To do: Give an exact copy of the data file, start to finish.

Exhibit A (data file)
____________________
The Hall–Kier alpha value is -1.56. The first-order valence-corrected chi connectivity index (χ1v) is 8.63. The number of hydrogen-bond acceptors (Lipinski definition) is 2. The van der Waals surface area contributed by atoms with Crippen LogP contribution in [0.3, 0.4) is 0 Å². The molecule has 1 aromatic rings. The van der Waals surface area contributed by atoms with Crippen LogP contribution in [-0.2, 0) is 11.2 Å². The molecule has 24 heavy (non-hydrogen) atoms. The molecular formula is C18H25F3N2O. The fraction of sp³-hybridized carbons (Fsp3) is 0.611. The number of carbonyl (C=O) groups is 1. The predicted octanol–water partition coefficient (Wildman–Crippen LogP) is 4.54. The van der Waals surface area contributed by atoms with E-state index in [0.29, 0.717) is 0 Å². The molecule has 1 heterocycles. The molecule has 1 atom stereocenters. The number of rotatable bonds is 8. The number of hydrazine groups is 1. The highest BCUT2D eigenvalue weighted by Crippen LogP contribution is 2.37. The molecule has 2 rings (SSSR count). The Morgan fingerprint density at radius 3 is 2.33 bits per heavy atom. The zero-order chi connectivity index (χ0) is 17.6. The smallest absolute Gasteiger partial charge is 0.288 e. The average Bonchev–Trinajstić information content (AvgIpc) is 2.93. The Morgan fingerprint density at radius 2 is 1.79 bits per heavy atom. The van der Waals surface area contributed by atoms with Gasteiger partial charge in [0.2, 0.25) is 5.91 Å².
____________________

The Hall–Kier alpha value is -1.56. The first-order valence-corrected chi connectivity index (χ1v) is 8.63. The number of hydrogen-bond acceptors (Lipinski definition) is 2. The van der Waals surface area contributed by atoms with Crippen LogP contribution in [0.3, 0.4) is 0 Å². The molecule has 1 aromatic rings. The van der Waals surface area contributed by atoms with Crippen LogP contribution in [-0.2, 0) is 11.2 Å². The molecule has 24 heavy (non-hydrogen) atoms. The molecular formula is C18H25F3N2O. The fraction of sp³-hybridized carbons (Fsp3) is 0.611. The number of carbonyl (C=O) groups is 1. The predicted octanol–water partition coefficient (Wildman–Crippen LogP) is 4.54. The van der Waals surface area contributed by atoms with E-state index in [0.29, 0.717) is 0 Å². The molecule has 1 heterocycles. The molecule has 1 atom stereocenters. The number of rotatable bonds is 8. The number of hydrazine groups is 1. The highest BCUT2D eigenvalue weighted by Crippen LogP contribution is 2.37. The molecule has 2 rings (SSSR count). The Morgan fingerprint density at radius 3 is 2.33 bits per heavy atom. The zero-order chi connectivity index (χ0) is 17.6. The smallest absolute Gasteiger partial charge is 0.288 e. The average Bonchev–Trinajstić information content (AvgIpc) is 2.93. The Morgan fingerprint density at radius 2 is 1.79 bits per heavy atom. The van der Waals surface area contributed by atoms with Gasteiger partial charge in [0.2, 0.25) is 5.91 Å².